- Handwritten Portions and Shown Work: Plagiarism produces a final product but generally doesn’t produce first and second drafts. Requiring students to present earlier drafts, even if not graded, helps prevent plagiarism. Likewise, handwritten components are difficult to plagiarize because they can not simply be copied and pasted.
To be fair, it’s not practical that all assignments be plagiarism-resistant. It’s not possible because it requires more work from instructors, most of whom are already overworked due to large class sizes the pressures of being a teacher.
So this pushes education to the forefront of the discussion. Without proper education on attribution, many students will always be unsure how to incorporate other works into their writing. There needs to not only be good instruction, but open conversation about what is and is not plagiarism.
To that end, technology can be a very valuable tool. Letting students see what is copied and where mistakes and attribution were made can help teach them to avoid plagiarism in the future. However, given the recent controversy over WriteChecksudwquwtycdzxadudveewsrtbzdsdczuxufbza, a service that allows students to check their work for plagiarism, it’s clear that some teachers view technology as a tool to catch cheaters and nothing more.
That’s unfortunate because students who never learn to attribute their work correctly will inevitably plagiarize. Not because they seek to cheat or take shortcuts, but because they simply don’t know better.
A Modern Strategy
A modern plagiarism strategy for a school needs to focus on four key areas:
- Plagiarism Education: Teaching students when and how to attribute outside sources.
- Plagiarism Resistant Assignments: Crafting assignments that reduce the temptation and the ability to plagiarize.
- Fair but Flexible Policies: Crafting a repeatable policy that is flexible enough to not treat accidental plagiarism like cheating is tough, but existing policies such as the AMBeR Plagiarism Tariff can help.
- Broader Use of Technology: Technology can certainly help detect cheaters, but it can also be used to teach about plagiarism and correct mistakes.
The goal of this strategy is simple. Reduce the number of cases of plagiarism by first educating on the topic and then making it as difficult as practical to plagiarize. If you do that well, the plagiarists you are left with are almost certainly actual cheaters, not just students making a mistake. That gives you the power to apply a fair policy that will deal with the issue that remains in a decisive manner that reduces the amount of dispute over fairness.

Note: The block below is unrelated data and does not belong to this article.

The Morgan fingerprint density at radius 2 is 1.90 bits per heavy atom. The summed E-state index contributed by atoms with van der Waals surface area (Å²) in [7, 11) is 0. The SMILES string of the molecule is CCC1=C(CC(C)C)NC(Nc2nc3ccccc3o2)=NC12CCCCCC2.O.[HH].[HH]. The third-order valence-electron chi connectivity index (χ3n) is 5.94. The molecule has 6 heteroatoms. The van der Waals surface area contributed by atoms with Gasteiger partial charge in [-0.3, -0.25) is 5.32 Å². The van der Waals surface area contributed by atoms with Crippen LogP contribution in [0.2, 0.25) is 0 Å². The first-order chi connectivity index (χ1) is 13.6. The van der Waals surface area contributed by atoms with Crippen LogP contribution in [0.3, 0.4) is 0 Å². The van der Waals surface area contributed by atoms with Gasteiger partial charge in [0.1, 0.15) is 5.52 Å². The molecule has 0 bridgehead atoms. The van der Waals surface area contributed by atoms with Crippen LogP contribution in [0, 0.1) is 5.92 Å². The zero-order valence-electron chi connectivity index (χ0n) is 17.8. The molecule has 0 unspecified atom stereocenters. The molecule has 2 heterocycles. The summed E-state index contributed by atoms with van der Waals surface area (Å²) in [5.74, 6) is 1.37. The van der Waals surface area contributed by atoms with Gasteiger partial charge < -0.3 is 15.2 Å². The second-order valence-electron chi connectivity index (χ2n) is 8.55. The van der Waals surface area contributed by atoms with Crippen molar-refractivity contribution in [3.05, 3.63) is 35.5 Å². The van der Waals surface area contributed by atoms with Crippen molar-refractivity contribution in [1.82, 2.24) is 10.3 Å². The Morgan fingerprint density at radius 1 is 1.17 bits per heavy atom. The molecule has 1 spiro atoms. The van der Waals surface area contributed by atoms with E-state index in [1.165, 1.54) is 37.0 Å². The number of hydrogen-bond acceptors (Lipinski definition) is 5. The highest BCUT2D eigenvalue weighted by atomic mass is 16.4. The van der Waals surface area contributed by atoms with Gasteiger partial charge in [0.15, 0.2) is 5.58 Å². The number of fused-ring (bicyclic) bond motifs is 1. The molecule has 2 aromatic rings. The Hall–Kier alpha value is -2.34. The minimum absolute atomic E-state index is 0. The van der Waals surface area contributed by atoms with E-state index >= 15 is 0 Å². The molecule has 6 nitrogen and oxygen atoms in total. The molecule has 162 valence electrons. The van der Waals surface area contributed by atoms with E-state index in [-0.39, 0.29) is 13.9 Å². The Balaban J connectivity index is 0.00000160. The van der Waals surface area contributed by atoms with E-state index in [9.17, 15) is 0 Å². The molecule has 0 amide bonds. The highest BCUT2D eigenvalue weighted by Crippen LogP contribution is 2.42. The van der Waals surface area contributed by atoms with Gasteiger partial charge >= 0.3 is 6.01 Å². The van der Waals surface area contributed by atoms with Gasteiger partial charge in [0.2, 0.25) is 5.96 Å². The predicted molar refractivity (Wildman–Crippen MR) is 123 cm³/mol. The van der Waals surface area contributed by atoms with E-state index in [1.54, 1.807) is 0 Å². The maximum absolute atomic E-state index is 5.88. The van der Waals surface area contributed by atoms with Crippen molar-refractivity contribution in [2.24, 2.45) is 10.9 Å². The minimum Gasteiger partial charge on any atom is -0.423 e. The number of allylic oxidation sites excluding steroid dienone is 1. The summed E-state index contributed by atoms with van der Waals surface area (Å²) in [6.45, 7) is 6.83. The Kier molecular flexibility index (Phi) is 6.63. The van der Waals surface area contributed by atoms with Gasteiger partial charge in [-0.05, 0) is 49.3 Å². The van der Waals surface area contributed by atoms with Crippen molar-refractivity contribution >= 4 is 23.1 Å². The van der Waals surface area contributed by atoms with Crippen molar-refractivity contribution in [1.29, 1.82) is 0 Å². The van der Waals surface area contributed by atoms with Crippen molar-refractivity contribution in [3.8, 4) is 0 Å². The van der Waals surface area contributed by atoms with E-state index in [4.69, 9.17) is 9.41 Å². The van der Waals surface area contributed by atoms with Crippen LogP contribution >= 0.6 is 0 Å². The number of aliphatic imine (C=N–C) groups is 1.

After all, if you’ve done everything you can to prevent plagiarism and have a thorough policy on how punishments are applied, there’s a lot less room for argument about the results. This makes the remaining cases much easier to handle and, hopefully, much more fair to all students.
When it comes to plagiarism policies, the problem is that many schools are still taking a very one-dimensional approach. That approach focuses on catching cheaters rather than looking at the complete picture that surrounds plagiarism.
Unfortunately, when you view an issue like plagiarism as black-or-white, you inevitably end up missing out on a lot of detail and start coloring some cases inappropriately.
Plagiarism is a complicated and nuanced issue that demands a complicated and nuanced response. A brief explanation, an honor code and a mention in the syllabus isn’t going to fix it, even with all of the technology in the world at your disposal.
Rather than trying the same strategy over and over again, the time has come for schools to focus on the issue more broadly. A good plagiarism strategy not only reduces cheating, but also makes better students and better researchers.
Sadly, that’s not something that can come from a system that is solely designed to catch cheaters.